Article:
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Study Finds More Life-Saving Effects of Aspirin


As the world's population ages, surgery to replace the arteries of the heart is becoming more common. But some people do not survive artery bypass surgery, or suffer other complications. Now, a major international study shows that inexpensive aspirin can improve their prospects.

Doctors perform about one million coronary bypass operations around the world each year. Although there have been major technical advances in the procedure, about 15 percent of the surgeries end in death, heart attack, stroke, kidney failure, or other complications.

But a study of 5,000 such operations in 17 countries in North and South America, Europe, the Middle East, and Asia shows that the common aspirin pill can combat these problems. "Aspirin taken immediately after surgery can prevent these complications," said Dennis Mangano.

This is physician Dennis Mangano of the Ischemia Research and Education Foundation in San Francisco. He led the multinational study, which appears in the New England Journal of Medicine. "This is the first time that a therapy has ever been identified that can prevent some of the complications associated with this life saving procedure called heart bypass surgery," he said.

The international team found that patients who received up to 650 milligrams of aspirin within two days of bypass surgery were one third as likely to die as the other patients. They were also half as likely to suffer a heart attack or stroke, and one fourth as likely to experience kidney failure.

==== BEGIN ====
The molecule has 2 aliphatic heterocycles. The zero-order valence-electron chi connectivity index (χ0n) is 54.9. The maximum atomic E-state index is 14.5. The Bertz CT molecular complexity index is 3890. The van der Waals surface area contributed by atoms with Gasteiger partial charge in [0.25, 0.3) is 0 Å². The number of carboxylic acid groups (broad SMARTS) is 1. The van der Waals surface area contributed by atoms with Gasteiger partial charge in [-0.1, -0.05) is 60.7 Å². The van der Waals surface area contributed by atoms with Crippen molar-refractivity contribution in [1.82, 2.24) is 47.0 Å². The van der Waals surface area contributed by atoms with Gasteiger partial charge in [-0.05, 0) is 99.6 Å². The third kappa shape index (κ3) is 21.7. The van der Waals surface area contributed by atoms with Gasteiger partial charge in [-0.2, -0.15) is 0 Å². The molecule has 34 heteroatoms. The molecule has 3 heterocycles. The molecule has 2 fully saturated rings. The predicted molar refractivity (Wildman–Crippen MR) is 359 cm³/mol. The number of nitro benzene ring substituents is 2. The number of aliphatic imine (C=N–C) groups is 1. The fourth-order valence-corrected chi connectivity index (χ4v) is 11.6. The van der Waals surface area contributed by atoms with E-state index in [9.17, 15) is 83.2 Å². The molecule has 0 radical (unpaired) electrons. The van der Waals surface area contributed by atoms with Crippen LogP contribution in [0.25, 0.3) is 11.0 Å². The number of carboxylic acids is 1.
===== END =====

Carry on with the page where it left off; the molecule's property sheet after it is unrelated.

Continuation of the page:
A surprising finding was that patients who stopped taking aspirin before surgery were more likely to die than those who kept taking it were.

This counters conventional medical thinking. Surgeons have been reluctant to administer aspirin before and after bypass operations for fear that its anti-clotting properties would cause internal bleeding. But Dr. Mangano's group found that the aspirin recipients experienced less internal bleeding than the others did. "Our finding indicates that one or two aspirin does not produce any more bleeding or any other side effects and is very safe," he said.

Doctors frequently prescribe aspirin to prevent heart attacks in people at high risk for them or for those who have already suffered one. But the American Heart Association says aspirin therapy should be stopped for one week or more before bypass surgery. Experts say the new study should change this guideline and current surgical practice.

Dr. Eric Topol is the head of cardiology at the Cleveland Clinic, a leading U.S. heart surgery center. "The benefits are profound, improving survival, avoiding virtually every complication or reducing the complications that are serious to a great magnitude, and also less bleeding," said Eric Topol. "So all these things are terrific."

But Dr. Topol says the study findings might be exaggerated for two reasons. First, the patients were not chosen randomly for aspirin therapy. Instead, the surgeons made the choices, which could have influenced the results. Second, he says only better hospitals give aspirin to heart patients. Therefore, the differences in the quality of care among the hospitals might also have affected the outcome.

But Dennis Mangano says these limitations are outweighed by the uniform findings throughout 17 nations. "Although conservatively we should wait for a randomized trial, the prudent decision is to start aspirin in every patient," said Dennis Mangano.

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